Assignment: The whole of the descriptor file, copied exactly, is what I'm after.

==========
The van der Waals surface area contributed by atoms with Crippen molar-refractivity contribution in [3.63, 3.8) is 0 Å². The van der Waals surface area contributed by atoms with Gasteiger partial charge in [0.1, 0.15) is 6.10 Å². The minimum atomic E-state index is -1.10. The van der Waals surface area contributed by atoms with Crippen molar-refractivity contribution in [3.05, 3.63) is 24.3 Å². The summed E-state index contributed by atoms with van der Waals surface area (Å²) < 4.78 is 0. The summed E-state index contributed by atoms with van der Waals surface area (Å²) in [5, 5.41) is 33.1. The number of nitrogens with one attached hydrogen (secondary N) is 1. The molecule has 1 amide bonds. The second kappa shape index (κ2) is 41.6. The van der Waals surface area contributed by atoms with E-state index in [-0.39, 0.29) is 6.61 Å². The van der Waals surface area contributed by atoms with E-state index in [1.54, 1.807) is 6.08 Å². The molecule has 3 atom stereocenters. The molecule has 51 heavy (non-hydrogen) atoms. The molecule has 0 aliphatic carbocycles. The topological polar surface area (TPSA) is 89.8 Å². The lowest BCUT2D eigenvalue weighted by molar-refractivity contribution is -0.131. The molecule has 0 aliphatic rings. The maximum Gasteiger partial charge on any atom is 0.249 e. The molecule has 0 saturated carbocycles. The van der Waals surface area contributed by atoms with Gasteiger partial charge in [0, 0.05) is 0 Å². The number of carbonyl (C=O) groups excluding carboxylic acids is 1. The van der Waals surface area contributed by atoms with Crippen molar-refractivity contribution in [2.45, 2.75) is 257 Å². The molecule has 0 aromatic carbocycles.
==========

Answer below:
The van der Waals surface area contributed by atoms with Crippen molar-refractivity contribution in [3.63, 3.8) is 0 Å². The van der Waals surface area contributed by atoms with Gasteiger partial charge in [0.1, 0.15) is 6.10 Å². The minimum atomic E-state index is -1.10. The van der Waals surface area contributed by atoms with Crippen molar-refractivity contribution in [3.05, 3.63) is 24.3 Å². The summed E-state index contributed by atoms with van der Waals surface area (Å²) < 4.78 is 0. The summed E-state index contributed by atoms with van der Waals surface area (Å²) in [5, 5.41) is 33.1. The number of nitrogens with one attached hydrogen (secondary N) is 1. The molecule has 1 amide bonds. The second kappa shape index (κ2) is 41.6. The van der Waals surface area contributed by atoms with E-state index in [-0.39, 0.29) is 6.61 Å². The van der Waals surface area contributed by atoms with E-state index in [1.54, 1.807) is 6.08 Å². The molecule has 3 atom stereocenters. The molecule has 51 heavy (non-hydrogen) atoms. The molecule has 0 aliphatic carbocycles. The topological polar surface area (TPSA) is 89.8 Å². The lowest BCUT2D eigenvalue weighted by molar-refractivity contribution is -0.131. The molecule has 0 aliphatic rings. The maximum Gasteiger partial charge on any atom is 0.249 e. The molecule has 0 saturated carbocycles. The van der Waals surface area contributed by atoms with Gasteiger partial charge in [0, 0.05) is 0 Å². The number of carbonyl (C=O) groups excluding carboxylic acids is 1. The van der Waals surface area contributed by atoms with Crippen molar-refractivity contribution in [2.45, 2.75) is 257 Å². The molecule has 0 aromatic carbocycles.